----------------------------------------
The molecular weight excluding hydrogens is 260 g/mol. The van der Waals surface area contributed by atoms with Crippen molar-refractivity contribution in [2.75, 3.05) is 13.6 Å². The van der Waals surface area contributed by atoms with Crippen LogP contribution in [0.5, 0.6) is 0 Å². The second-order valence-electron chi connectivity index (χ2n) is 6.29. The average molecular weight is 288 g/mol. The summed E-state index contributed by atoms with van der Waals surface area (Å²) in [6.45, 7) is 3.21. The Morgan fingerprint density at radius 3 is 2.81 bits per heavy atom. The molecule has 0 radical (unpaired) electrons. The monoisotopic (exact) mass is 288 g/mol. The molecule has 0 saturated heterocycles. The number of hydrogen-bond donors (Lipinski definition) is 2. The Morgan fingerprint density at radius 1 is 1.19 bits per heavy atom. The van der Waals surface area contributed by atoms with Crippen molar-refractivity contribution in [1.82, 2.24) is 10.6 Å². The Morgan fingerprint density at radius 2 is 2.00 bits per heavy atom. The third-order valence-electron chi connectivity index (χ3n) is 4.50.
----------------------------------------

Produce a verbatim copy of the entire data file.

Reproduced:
The molecular weight excluding hydrogens is 260 g/mol. The van der Waals surface area contributed by atoms with Crippen molar-refractivity contribution in [2.75, 3.05) is 13.6 Å². The van der Waals surface area contributed by atoms with Crippen LogP contribution in [0.5, 0.6) is 0 Å². The second-order valence-electron chi connectivity index (χ2n) is 6.29. The average molecular weight is 288 g/mol. The summed E-state index contributed by atoms with van der Waals surface area (Å²) in [6.45, 7) is 3.21. The Morgan fingerprint density at radius 3 is 2.81 bits per heavy atom. The molecule has 0 radical (unpaired) electrons. The monoisotopic (exact) mass is 288 g/mol. The molecule has 0 saturated heterocycles. The number of hydrogen-bond donors (Lipinski definition) is 2. The Morgan fingerprint density at radius 1 is 1.19 bits per heavy atom. The van der Waals surface area contributed by atoms with Crippen molar-refractivity contribution in [1.82, 2.24) is 10.6 Å². The Morgan fingerprint density at radius 2 is 2.00 bits per heavy atom. The third-order valence-electron chi connectivity index (χ3n) is 4.50.